The most relevant requirement for swearing in the new president according to the U.S. Constitution is that the new president takes the 35-word oath issued by the chief justice of the U.S. Supreme Court. The exact words of the Oath of Office are:
“I do solemnly swear (or affirm) that I will faithfully execute the Office of President of the United States and will, to the best of my ability, preserve, protect, and defend the Constitution of the United States.”
This oath has been recited 72 times by 45 presidents of the United States as of January 1, 2021.
Inauguration Day timeline
After the swearing of Thomas Jefferson, the first-ever Inaugural parade is hosted.
The fourth Inauguration of Franklin D. Roosevelt is held in the White House.
As the event grew bigger, the Joint Committee on Inaugural ceremonies is Initiated for planning the day's events.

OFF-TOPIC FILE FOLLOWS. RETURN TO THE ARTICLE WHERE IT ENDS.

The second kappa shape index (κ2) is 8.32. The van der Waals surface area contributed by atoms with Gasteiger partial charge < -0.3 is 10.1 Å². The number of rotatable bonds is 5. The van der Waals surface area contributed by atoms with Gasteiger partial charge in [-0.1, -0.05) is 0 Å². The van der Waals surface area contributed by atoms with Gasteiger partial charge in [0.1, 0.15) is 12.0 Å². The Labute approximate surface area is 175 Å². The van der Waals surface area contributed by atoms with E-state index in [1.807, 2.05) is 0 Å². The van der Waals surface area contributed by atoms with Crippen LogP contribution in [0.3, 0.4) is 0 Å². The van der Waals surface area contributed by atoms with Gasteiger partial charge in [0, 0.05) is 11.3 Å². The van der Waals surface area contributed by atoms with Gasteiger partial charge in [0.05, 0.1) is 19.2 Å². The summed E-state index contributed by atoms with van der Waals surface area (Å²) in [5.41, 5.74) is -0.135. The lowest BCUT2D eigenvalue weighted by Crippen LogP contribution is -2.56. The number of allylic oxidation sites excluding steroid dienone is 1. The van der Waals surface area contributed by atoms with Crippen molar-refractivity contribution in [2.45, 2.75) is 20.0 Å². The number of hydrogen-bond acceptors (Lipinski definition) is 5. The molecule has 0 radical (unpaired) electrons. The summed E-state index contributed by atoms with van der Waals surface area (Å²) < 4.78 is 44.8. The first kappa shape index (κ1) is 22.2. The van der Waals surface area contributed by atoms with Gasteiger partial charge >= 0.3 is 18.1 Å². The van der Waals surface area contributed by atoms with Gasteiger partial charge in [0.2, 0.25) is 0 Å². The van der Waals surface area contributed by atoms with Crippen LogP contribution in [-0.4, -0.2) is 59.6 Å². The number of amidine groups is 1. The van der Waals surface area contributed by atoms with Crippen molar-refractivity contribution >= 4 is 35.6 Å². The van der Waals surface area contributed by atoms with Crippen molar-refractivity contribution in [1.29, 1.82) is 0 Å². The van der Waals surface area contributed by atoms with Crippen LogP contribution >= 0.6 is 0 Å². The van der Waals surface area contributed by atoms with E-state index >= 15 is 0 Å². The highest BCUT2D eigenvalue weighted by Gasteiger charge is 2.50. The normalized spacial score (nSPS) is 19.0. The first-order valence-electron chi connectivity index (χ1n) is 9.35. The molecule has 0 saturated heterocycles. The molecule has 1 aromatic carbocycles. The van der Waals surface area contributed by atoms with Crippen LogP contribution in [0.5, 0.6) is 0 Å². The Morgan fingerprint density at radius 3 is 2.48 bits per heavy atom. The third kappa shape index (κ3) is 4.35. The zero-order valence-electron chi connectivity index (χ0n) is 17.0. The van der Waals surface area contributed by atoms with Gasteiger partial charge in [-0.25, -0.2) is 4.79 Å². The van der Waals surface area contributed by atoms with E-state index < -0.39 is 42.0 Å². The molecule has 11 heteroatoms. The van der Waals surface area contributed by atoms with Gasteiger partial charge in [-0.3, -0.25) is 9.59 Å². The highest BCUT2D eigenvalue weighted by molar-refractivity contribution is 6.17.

The inauguration of current President Joe R. Biden and Vice-President Kamala Harris marks the 59th inauguration ceremony.
Inauguration Day FAQs
Who pays for Inauguration Day?
Inaugurations are generally quite expensive, they could cost anything from 100 to 200 million dollars. Most are funded by taxpayers and private donations.
Who organizes Inauguration Day?
Since 1901, the inauguration day has been planned by the Joint Congressional Committee on Inaugural Ceremonies also known as J.C.C.I.C. This is following the 20th Amendment of the United States Constitution.
Who can attend the Inauguration?
Everyone, including children and infants, can attend the Inauguration. Tickets are required for entry and can be requested from the office of the United States Senate or Representative.
How to Observe Inauguration Day
Cook an all-American meal
We all have our go-to specials when it comes to tasty cuisine. But today is a day to pick out some of your all-time American favorites like a sweet potato pie or rosemary chicken.
Join the parade
The parade is an American tradition anticipated by millions every year. It often comprises marching bands, dancers, drum lines, and even athletes. All marching and displaying on Pennsylvania Avenue from the White House.